After a nine-month delay in which the post remained vacant, the United States finally has a new ambassador to Mexico.
On Thursday April 28, the U.S. Senate ended a long standoff mired in presidential campaign politics and confirmed veteran diplomat Roberta Jacobson as U.S. ambassador to Mexico, filling the crucial diplomatic post with President Barack Obama’s nominee.
Jacobson, assistant secretary of State for Western Hemispheric affairs, is expected to take up the position immediately in Mexico City.
Secretary of State John F. Kerry said the U.S. was sending “one of our finest diplomats to advance this important relationship.”
“I have long relied on Roberta’s wise counsel and good cheer, and I am confident that as ambassador, she will bring her extensive experience and judgment to this critical post,” Kerry said in a statement.
“Ambassador Jacobson will give a new impetus to our bilateral relations and will contribute to consolidating a new institutional structure, lending more certainty and solidity to this relationship,” the statement said.
Sen. Marco Rubio of Florida, a former Republican presidential candidate, had blocked Jacobson’s nomination for months chiefly because of her role in the Obama administration’s push to restore diplomatic relations with Cuba.
But following negotiations this week, Rubio agreed to withdraw his hold.
The confirmation then sailed through the Senate as part of a procedural motion known as unanimous consent. No recorded roll-call vote takes place under such procedures.
Mexico is the United States’ third-largest trading partner and is a crucial export market for California and other Southwestern states. It shares a 2,000-mile border with the U.S., whose officials seek its cooperation with drug interdiction and stopping illegal immigration.
In an interview with The Los Angeles Times late last year, Jacobson, 55, lamented leaving the ambassador’s post vacant at a time when Mexico seemed to be opening its potentially rich economy.
“There are huge opportunities for Americans” thanks to structural economic reforms in Mexico, especially in the energy and telecommunications industries, she said.
“The advocacy, support and visibility of a U.S. ambassador to help promote American businesses … makes a difference,” Jacobson said.
Jacobson will take her post at a particularly difficult time in Mexico’s relationship with the world, however.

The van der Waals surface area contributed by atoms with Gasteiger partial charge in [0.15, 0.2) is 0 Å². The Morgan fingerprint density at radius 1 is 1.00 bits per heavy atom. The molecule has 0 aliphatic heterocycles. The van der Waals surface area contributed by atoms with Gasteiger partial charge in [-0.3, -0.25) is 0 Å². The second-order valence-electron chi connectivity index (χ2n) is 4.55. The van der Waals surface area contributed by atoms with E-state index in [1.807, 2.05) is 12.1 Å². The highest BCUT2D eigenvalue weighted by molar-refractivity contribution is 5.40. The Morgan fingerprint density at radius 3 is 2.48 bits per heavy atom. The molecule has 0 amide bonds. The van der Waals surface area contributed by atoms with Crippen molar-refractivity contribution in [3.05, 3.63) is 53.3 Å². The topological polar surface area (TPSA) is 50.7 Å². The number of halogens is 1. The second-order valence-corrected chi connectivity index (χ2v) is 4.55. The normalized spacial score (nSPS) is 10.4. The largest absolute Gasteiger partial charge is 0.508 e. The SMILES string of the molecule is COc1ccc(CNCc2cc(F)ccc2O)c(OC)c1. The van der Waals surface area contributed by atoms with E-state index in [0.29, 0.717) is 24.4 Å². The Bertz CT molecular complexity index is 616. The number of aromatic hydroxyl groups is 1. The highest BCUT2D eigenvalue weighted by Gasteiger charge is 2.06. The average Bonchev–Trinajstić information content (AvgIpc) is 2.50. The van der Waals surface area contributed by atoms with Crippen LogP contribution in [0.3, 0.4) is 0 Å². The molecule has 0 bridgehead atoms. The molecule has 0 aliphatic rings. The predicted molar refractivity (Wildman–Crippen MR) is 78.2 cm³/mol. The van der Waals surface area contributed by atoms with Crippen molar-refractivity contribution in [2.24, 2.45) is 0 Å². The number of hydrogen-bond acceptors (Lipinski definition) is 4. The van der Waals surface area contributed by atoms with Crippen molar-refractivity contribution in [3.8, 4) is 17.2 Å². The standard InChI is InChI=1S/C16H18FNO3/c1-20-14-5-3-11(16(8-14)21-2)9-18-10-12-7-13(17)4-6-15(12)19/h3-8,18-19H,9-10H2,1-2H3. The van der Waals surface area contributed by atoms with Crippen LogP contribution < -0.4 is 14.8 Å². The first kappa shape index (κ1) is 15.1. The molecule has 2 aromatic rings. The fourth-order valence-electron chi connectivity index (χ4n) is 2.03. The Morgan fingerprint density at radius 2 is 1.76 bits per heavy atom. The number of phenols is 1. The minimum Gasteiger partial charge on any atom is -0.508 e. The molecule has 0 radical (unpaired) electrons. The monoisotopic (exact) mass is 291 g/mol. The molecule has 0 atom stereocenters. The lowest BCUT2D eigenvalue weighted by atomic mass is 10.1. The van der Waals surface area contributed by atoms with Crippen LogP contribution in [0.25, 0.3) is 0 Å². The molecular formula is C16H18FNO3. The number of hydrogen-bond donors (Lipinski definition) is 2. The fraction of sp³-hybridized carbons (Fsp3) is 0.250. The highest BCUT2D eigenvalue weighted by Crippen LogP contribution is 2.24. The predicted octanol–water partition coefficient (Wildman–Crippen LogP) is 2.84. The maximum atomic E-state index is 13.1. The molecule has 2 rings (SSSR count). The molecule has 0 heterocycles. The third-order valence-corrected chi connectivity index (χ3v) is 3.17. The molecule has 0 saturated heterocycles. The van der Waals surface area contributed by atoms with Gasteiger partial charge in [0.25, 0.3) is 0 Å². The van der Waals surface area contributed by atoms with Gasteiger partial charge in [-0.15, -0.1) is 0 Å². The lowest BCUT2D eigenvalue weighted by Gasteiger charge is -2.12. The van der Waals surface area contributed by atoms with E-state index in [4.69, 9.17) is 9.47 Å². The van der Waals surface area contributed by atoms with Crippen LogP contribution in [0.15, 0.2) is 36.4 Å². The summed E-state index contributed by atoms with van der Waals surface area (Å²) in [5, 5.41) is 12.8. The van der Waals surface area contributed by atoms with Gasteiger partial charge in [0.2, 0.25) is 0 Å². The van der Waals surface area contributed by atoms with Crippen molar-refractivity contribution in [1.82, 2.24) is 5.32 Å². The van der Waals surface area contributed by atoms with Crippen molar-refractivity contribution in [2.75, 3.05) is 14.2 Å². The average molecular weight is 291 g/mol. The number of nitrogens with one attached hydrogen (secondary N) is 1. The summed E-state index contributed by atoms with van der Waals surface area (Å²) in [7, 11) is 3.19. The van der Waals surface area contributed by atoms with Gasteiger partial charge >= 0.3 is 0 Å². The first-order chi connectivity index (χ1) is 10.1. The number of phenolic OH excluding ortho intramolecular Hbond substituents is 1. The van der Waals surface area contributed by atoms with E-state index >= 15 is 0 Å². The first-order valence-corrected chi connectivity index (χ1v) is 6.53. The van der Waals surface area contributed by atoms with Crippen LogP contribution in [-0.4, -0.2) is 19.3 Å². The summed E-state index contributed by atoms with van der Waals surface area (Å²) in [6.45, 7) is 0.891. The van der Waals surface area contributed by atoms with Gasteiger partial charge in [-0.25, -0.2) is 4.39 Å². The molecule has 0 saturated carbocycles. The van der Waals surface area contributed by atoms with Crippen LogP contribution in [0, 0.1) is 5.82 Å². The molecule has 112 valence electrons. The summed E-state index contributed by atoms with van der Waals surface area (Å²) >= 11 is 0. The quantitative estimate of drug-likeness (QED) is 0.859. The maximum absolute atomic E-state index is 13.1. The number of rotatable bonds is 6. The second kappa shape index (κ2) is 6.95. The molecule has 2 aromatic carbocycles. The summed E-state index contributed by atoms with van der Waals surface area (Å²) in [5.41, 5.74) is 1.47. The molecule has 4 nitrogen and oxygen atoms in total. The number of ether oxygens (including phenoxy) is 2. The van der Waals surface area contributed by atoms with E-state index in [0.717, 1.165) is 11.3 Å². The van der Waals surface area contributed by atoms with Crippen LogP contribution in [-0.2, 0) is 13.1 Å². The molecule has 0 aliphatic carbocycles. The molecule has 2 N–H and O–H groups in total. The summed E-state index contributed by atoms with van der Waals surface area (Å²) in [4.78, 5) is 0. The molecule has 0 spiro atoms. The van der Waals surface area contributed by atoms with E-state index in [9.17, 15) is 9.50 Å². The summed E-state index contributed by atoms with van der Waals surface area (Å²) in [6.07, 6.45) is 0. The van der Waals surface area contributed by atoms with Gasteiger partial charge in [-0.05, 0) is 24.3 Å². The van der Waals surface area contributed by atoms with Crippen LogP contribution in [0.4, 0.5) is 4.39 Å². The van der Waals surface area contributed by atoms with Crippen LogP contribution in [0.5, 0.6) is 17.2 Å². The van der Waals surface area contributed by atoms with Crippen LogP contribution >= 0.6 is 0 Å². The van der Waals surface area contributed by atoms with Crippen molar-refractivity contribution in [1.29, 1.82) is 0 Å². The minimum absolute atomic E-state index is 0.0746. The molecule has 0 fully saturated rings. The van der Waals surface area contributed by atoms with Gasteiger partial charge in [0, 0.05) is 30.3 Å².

The government this week appeared to dismiss a damning report by independent investigators into the disappearance and likely massacre of 43 Mexican college students from the state of Guerrero in the fall of 2014.
The report found the government had been negligent and obstructionist in its own investigation. Some officials are believed to be responsible for the disappearances.
Jacobson’s supporters in the Senate had tried to bypass Rubio’s hold on her nomination. Sen. Jeff Flake (R-Ariz.) told his colleagues on Tuesday it was “incomprehensible” that such a vital diplomatic post remained vacant.
“The longer the United States goes without having an ambassador to Mexico, the more the relationship will suffer,” he said on the Senate floor when he tried, unsuccessfully, to push Jacobson’s confirmation through. “She enjoys overwhelming support. There is no reason not to move forward.’
Rubio rose to renew his objections, saying he had serious questions about some of Jacobson’s actions in the past.
The son of Cuban immigrants, Rubio has previously accused Jacobson and the White House of failing to ensure that Cuba improved human rights before restoring diplomatic ties, and of glossing over the Castro government’s penchant for stifling dissent. He also faulted U.S. policies in Mexico.
Jacobson was not the architect of the administration’s Cuba policy, but she was its most visible shepherd. After Obama announced his decision in December 2014 to renew diplomatic ties with Havana, she led talks with the government of President Raul Castro.
On Thursday, according to Senate sources, Rubio agreed to step aside after sanctions on another Latin American leftist country, Venezuela, were extended. The Senate Foreign Relations Committee earlier Thursday voted to extend sanctions that target specific Venezuelan officials accused of human rights abuses until 2019.
Obama nominated Jacobson to replace Ambassador Tony Wayne, who retired on July 15. She received approval from the Senate Foreign Relations Committee in November.
“Though long overdue, I’m pleased that the Senate has confirmed an individual as qualified and capable as Roberta Jacobson to serve as U.S. ambassador to Mexico,” Flake said Thursday night in a statement.
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